Traveling and Its Measurability
Travel is the habitual movement of individuals between different distant geographic locations. Travel can be accomplished by car, plane, train, bicycle, foot, bus, boat or any other mode of transport, with or without personal luggage, to reach a certain destination and is one way of travel or itinerary. Travel has been a mainstay of human commerce since ancient times, when merchants travelled from city to provide their goods to consumers in other cities. Archaeological finds indicate that some of the first cities to develop in the world were developed around trade routes. Travel in the early days was a vital part of the hunter-gatherer lifestyle, and there are archeological finds of tools and equipment that indicate our ancestors used planned journeys to find their food and other necessities.
The word “travel” itself is from the Latin verb “tardus”, to go. The earliest traces of travel appear in texts that describe the habit of wandering as practiced by tribes. This wandering lifestyle was replaced by settlement, which required the development of towns along trading routes in order to provide a forum for trade. Thus, the origin of “traveling” becomes interlinked with the development of towns and trade, which is where we come to the concept of a “hardship journey” or “leisure journey.”
Modern tourism is centered on different forms of travel. In fact, many international flights include an airport or terminal that is dedicated to providing access to the tourism industry. Other destinations have developed over the past hundred years, that focus primarily on tourism. France, for instance, developed the word “luxe tourism” to emphasize the quality of the travel experiences available to visitors. Many travelers today consider France and other European countries to be the top destinations for tourism in the world, due to the abundance of different types of scenery, the widespread use of different means of transportation, and the relatively short travel time.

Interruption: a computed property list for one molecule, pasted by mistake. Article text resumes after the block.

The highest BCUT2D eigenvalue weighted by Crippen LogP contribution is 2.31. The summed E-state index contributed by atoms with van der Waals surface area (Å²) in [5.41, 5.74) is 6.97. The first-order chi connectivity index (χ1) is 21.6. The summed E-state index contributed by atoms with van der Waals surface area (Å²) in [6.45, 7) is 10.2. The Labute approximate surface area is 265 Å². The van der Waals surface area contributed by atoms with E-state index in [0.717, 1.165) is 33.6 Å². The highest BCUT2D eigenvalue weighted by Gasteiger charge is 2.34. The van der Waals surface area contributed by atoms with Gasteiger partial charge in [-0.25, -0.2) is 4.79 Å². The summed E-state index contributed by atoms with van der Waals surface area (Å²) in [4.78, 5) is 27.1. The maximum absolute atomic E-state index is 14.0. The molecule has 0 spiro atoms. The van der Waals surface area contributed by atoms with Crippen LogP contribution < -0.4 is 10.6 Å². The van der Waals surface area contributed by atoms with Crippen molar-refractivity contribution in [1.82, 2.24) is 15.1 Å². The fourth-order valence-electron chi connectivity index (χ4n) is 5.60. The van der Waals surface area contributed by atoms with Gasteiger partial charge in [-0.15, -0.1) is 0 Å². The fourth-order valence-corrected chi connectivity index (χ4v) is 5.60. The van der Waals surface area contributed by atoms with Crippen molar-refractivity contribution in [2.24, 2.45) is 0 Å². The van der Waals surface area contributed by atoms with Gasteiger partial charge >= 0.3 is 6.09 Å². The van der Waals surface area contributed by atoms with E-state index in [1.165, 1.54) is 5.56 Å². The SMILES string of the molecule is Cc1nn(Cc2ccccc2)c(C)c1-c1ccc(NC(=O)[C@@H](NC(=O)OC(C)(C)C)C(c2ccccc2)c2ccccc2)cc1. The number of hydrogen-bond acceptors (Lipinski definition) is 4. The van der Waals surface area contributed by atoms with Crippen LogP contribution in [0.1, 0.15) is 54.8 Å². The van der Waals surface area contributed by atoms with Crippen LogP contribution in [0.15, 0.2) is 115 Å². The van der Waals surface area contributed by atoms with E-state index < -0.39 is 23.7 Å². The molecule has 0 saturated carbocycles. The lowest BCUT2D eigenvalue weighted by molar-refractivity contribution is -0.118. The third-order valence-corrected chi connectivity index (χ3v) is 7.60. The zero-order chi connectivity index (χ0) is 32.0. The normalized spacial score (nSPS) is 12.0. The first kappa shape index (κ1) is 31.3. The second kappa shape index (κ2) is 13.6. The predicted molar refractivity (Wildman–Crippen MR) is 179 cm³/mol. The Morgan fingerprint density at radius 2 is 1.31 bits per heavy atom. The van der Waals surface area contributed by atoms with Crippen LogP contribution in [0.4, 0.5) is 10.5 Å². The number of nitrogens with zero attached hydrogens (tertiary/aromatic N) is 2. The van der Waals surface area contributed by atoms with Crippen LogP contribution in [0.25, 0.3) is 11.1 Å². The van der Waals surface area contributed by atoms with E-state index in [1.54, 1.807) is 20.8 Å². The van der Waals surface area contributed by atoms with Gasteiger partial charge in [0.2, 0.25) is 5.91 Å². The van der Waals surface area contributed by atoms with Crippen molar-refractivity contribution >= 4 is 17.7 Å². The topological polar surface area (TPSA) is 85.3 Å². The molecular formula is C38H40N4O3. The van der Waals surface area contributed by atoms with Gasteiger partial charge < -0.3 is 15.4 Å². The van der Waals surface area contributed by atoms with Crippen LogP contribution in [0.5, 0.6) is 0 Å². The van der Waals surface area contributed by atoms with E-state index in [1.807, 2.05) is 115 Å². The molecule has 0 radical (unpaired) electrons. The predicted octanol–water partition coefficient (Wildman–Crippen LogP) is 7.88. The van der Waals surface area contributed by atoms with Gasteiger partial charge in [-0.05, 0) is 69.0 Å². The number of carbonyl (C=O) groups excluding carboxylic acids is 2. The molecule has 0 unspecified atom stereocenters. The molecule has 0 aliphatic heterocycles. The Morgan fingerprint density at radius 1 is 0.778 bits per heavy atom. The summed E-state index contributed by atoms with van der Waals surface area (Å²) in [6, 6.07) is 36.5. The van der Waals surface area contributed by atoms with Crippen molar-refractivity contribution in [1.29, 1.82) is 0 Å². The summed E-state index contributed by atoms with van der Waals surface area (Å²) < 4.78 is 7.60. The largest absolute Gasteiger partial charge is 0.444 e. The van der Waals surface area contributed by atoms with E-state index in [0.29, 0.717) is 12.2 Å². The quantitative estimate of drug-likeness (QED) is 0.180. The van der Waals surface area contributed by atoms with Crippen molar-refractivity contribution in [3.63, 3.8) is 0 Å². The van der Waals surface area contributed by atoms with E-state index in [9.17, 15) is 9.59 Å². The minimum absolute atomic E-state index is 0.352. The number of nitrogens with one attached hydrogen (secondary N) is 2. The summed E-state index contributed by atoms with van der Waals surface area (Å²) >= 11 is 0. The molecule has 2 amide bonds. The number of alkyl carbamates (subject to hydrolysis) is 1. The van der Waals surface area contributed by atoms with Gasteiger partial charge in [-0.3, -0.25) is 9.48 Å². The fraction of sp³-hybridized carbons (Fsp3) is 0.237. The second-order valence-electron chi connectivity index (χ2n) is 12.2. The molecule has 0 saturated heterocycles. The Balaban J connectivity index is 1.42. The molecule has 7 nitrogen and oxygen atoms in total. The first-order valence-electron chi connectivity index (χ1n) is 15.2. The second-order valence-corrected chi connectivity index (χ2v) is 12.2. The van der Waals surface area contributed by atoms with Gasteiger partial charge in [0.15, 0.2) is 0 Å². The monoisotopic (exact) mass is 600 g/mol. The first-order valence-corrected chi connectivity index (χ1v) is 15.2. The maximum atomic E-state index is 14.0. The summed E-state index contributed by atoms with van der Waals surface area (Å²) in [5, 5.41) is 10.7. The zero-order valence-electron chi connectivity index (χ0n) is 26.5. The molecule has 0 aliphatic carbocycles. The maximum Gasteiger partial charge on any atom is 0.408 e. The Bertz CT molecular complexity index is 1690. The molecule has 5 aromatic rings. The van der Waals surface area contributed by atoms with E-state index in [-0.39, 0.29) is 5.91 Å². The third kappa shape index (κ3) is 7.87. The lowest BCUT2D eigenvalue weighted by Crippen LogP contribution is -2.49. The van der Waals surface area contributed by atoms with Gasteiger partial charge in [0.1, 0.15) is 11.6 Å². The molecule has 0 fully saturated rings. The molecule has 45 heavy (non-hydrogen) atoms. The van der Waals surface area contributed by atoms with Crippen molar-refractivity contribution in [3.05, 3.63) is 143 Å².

Another important term in travel vocabulary is “journey”. In the context of a trip, this term refers to a series of events or landmarks that are related in some way to the travel theme or agenda. For example, a tourist may make several trips to the same area of a city in order to see a part of that city that is special to him or her. In the same manner, a one-time trip would be considered a journey.
When travelling, it is important to remember that travel does not mean simply moving from one place to another. Travelling can also refer to a continuous process of visiting different places. For example, let us look at a pair of identical twins who meet every year on their first official visit to each other. This represents the essence of “traveling”, since a person does not move from his or her place of origin to another location in order to visit another one. A person may, however, take a non-stop journey where each stop is related to the last one. In essence, “non-routine” travel embraces a series of small, carefully planned visits to various places within a very defined time frame.
An important aspect of “routine travel” is its definition under international law. Under customary and common law, travelling involves both the movement from one place to another as well as the associated act of enjoyment and satisfaction in this movement. While one place may have the desired characteristics of a good travel destination and another not, this is not relevant for the purposes of this article. Therefore, it would be inappropriate to refer to a nation such as Turkey as having a “great traveling culture” just because travellers enjoy themselves at every place they go. The focus of this essay is on traveller perceptions of travel as such, rather than on a single nation or even country. It is up to you to choose the travel destinations that you think will be most fulfilling and satisfying for you.